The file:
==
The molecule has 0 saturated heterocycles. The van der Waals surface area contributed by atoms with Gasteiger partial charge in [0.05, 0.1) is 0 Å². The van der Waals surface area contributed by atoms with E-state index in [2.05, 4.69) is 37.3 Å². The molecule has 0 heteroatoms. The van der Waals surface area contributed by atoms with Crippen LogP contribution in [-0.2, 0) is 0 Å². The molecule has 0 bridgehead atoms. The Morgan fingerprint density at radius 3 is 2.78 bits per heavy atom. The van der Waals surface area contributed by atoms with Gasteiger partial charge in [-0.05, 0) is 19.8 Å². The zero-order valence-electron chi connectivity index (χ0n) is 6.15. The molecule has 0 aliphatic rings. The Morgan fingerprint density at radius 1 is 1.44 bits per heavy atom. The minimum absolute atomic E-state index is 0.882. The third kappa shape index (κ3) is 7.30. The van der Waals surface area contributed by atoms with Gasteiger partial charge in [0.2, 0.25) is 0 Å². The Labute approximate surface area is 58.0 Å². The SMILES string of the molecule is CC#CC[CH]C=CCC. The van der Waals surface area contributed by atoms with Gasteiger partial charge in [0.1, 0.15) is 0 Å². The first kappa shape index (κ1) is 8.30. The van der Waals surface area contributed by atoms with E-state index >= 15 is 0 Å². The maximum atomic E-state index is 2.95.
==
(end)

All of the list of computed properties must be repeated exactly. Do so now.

The molecule has 0 saturated heterocycles. The van der Waals surface area contributed by atoms with Gasteiger partial charge in [0.05, 0.1) is 0 Å². The van der Waals surface area contributed by atoms with E-state index in [2.05, 4.69) is 37.3 Å². The molecule has 0 heteroatoms. The van der Waals surface area contributed by atoms with Crippen LogP contribution in [-0.2, 0) is 0 Å². The molecule has 0 bridgehead atoms. The Morgan fingerprint density at radius 3 is 2.78 bits per heavy atom. The van der Waals surface area contributed by atoms with Gasteiger partial charge in [-0.05, 0) is 19.8 Å². The zero-order valence-electron chi connectivity index (χ0n) is 6.15. The molecule has 0 aliphatic rings. The Morgan fingerprint density at radius 1 is 1.44 bits per heavy atom. The minimum absolute atomic E-state index is 0.882. The third kappa shape index (κ3) is 7.30. The van der Waals surface area contributed by atoms with Gasteiger partial charge in [0.2, 0.25) is 0 Å². The Labute approximate surface area is 58.0 Å². The SMILES string of the molecule is CC#CC[CH]C=CCC. The van der Waals surface area contributed by atoms with Gasteiger partial charge in [0.1, 0.15) is 0 Å². The first kappa shape index (κ1) is 8.30. The van der Waals surface area contributed by atoms with E-state index >= 15 is 0 Å². The maximum atomic E-state index is 2.95.